During the nineteenth century, cultural heritage became a dominant feature of the political ideology of the European states and of their colonies. It became a new form of legitimization for the rising nation-state, cementing its inextricable link with that nation's politics and practices. The set of concepts and practices defining cultural heritage were exported to, and imposed over, the colonized populations in North Africa and the Near East. The legacy of the colonial period has proven very significant in the domain of cultural heritage which has become a crucial cultural arena in many Arab states. As in the majorities of post-colonial states, in the Arab world, the inherited paradigm of cultural heritage has been subject to various forms of adaption and re-elaboration that have made it a lively and complex space of negotiations between various actors. Thus, in The Politics of Cultural Heritage in the Middle East, Irene Maffi and Rami Daher draw together expert scholars to unravel these complex processes that are involved in the definition, production and consumption of heritage and its material culture in the Middle East, and the dynamics of the key actors involved.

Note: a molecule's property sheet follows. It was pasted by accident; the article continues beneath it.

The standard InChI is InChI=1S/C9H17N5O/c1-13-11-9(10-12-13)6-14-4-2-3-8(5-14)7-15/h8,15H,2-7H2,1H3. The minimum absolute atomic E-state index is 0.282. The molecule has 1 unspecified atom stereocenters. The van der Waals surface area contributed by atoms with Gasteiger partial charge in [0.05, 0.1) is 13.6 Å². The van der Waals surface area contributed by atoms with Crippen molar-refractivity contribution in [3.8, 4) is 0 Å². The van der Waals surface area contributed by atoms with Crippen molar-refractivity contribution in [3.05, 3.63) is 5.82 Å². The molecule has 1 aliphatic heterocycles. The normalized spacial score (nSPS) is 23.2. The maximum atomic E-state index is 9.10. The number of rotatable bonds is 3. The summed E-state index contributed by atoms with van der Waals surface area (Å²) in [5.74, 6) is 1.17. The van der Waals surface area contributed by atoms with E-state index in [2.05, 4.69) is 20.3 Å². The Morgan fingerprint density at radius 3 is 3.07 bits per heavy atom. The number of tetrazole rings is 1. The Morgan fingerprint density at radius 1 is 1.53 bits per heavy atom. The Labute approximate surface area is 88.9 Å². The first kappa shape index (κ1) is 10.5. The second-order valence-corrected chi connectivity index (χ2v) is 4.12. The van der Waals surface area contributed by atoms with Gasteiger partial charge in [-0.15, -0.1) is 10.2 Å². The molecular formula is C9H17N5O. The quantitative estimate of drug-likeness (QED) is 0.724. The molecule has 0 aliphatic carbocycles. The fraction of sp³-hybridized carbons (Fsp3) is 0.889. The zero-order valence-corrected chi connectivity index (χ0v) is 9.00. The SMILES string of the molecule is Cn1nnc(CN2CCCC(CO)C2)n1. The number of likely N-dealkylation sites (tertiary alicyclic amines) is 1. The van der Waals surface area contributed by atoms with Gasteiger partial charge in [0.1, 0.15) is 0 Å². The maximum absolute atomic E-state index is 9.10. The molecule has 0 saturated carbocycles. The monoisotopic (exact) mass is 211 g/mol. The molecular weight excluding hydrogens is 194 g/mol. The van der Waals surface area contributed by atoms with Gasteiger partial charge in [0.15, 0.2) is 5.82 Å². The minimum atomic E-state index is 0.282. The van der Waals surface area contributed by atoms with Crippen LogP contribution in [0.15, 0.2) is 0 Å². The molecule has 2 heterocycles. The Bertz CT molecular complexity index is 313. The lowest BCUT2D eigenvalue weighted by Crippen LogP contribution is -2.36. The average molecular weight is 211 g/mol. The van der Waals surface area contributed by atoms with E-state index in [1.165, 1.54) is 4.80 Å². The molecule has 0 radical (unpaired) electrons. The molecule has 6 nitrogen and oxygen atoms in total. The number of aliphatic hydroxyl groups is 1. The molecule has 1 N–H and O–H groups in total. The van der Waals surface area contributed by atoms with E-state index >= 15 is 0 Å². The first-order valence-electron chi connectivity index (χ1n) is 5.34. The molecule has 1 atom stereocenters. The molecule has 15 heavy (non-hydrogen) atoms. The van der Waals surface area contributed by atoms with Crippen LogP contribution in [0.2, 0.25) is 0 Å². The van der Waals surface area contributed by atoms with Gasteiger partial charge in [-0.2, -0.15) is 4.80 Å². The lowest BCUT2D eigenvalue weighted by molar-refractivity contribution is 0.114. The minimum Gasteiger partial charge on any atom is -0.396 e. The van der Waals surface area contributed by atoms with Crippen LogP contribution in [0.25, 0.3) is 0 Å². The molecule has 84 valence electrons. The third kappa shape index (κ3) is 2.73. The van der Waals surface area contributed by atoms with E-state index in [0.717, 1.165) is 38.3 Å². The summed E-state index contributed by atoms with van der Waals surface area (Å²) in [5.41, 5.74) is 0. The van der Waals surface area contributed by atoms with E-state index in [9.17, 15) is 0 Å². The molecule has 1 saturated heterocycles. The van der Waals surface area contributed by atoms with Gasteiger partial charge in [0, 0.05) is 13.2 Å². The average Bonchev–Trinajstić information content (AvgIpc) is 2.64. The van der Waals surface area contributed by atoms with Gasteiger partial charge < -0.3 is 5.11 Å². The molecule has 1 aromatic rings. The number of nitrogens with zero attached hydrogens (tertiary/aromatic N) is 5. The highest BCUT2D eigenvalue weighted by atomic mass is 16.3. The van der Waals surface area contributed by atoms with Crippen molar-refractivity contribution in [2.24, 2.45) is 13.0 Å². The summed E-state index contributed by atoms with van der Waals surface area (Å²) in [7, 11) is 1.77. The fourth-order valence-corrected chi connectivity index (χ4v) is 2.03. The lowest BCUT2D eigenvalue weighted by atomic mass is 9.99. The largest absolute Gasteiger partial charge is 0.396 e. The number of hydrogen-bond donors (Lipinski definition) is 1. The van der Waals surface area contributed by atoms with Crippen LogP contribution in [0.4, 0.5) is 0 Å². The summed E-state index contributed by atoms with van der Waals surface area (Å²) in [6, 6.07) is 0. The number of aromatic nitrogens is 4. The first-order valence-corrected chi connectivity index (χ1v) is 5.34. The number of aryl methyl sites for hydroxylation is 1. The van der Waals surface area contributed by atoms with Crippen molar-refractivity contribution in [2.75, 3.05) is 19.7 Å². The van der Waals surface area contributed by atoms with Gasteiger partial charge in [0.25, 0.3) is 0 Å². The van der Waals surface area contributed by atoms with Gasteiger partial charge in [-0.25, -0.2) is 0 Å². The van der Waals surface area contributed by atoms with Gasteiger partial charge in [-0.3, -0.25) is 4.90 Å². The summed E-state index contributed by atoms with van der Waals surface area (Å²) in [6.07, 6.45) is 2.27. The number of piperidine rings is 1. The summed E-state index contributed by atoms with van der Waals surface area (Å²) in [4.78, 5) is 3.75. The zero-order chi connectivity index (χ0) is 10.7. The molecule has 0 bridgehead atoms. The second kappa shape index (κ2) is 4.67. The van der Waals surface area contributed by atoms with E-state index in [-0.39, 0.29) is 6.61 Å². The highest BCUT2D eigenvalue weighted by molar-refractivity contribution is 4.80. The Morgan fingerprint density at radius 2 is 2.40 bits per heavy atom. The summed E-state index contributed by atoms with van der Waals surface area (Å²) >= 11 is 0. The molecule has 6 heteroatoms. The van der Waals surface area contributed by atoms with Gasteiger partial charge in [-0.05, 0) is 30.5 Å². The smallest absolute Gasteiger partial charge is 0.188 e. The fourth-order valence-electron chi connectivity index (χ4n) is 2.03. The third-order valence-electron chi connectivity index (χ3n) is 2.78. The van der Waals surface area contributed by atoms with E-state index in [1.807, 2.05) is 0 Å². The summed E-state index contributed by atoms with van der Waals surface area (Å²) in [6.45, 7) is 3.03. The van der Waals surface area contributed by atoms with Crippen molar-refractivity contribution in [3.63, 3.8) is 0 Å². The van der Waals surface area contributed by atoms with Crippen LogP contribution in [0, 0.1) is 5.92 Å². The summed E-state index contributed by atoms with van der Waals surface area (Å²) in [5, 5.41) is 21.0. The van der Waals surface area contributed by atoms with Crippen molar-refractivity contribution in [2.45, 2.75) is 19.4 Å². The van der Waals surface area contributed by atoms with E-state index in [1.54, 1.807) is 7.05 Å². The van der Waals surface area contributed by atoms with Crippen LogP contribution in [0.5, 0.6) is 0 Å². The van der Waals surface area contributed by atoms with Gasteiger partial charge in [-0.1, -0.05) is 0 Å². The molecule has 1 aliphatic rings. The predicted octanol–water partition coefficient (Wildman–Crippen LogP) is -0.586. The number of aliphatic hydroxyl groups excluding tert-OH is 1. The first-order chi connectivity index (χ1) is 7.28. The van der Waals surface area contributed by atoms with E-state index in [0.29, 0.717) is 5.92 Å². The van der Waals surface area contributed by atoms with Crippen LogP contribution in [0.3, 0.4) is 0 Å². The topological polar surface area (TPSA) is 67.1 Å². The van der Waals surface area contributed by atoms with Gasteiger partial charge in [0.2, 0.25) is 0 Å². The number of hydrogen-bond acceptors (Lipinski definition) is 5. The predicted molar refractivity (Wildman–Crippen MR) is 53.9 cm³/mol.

The variety of the cases analysed that cover the region from Morocco to Lebanon, as well as the multiplicity of the actors concerned such as the state (post-colonial or colonial), international organizations, municipal councils, local communities, families and even exceptional personalities, highlights and explores the complex processes where very local and specific dynamics intertwine with transnational economic, political and cultural fluxes. In its examination of the workings of cultural heritage in the Middle East, this book is an important resource for students and scholars of Middle East Studies, Cultural History, History of Art and Architecture, and for stakeholders involved in the field of cultural heritage.